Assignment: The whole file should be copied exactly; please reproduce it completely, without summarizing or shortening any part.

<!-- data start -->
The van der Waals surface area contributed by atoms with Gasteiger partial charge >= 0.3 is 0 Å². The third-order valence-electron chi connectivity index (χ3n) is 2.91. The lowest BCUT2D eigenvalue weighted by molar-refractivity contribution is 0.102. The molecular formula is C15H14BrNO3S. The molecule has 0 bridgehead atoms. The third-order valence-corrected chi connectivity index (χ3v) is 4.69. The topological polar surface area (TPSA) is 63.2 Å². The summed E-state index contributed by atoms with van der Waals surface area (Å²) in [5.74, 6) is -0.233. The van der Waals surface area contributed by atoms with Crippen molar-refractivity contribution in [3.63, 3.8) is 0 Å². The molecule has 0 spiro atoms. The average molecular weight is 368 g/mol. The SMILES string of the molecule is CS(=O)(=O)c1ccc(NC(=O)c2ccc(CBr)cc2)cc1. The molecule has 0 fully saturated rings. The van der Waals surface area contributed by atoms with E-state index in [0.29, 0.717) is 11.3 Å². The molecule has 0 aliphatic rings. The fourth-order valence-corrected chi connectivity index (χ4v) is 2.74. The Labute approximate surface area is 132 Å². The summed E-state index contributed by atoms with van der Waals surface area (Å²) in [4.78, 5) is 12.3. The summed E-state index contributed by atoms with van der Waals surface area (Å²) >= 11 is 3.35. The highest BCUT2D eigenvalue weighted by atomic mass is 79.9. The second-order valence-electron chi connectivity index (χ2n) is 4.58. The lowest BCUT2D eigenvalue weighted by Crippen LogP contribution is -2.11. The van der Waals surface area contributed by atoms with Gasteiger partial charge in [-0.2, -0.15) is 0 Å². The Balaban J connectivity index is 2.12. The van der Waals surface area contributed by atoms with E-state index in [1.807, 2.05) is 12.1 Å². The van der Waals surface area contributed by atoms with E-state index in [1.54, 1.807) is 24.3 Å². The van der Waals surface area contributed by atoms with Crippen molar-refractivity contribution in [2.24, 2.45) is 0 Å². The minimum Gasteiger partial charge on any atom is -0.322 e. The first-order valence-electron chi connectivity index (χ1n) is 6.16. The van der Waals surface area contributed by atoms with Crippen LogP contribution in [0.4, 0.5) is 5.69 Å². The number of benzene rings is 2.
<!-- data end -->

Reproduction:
The van der Waals surface area contributed by atoms with Gasteiger partial charge >= 0.3 is 0 Å². The third-order valence-electron chi connectivity index (χ3n) is 2.91. The lowest BCUT2D eigenvalue weighted by molar-refractivity contribution is 0.102. The molecular formula is C15H14BrNO3S. The molecule has 0 bridgehead atoms. The third-order valence-corrected chi connectivity index (χ3v) is 4.69. The topological polar surface area (TPSA) is 63.2 Å². The summed E-state index contributed by atoms with van der Waals surface area (Å²) in [5.74, 6) is -0.233. The van der Waals surface area contributed by atoms with Crippen molar-refractivity contribution in [3.63, 3.8) is 0 Å². The molecule has 0 spiro atoms. The average molecular weight is 368 g/mol. The SMILES string of the molecule is CS(=O)(=O)c1ccc(NC(=O)c2ccc(CBr)cc2)cc1. The molecule has 0 fully saturated rings. The van der Waals surface area contributed by atoms with E-state index in [0.29, 0.717) is 11.3 Å². The molecule has 0 aliphatic rings. The fourth-order valence-corrected chi connectivity index (χ4v) is 2.74. The Labute approximate surface area is 132 Å². The summed E-state index contributed by atoms with van der Waals surface area (Å²) in [4.78, 5) is 12.3. The summed E-state index contributed by atoms with van der Waals surface area (Å²) >= 11 is 3.35. The highest BCUT2D eigenvalue weighted by atomic mass is 79.9. The second-order valence-electron chi connectivity index (χ2n) is 4.58. The lowest BCUT2D eigenvalue weighted by Crippen LogP contribution is -2.11. The van der Waals surface area contributed by atoms with Gasteiger partial charge in [-0.2, -0.15) is 0 Å². The Balaban J connectivity index is 2.12. The van der Waals surface area contributed by atoms with E-state index in [1.807, 2.05) is 12.1 Å². The van der Waals surface area contributed by atoms with E-state index in [1.54, 1.807) is 24.3 Å². The van der Waals surface area contributed by atoms with Crippen molar-refractivity contribution in [2.24, 2.45) is 0 Å². The minimum Gasteiger partial charge on any atom is -0.322 e. The first-order valence-electron chi connectivity index (χ1n) is 6.16. The van der Waals surface area contributed by atoms with Crippen LogP contribution in [0.4, 0.5) is 5.69 Å². The number of benzene rings is 2.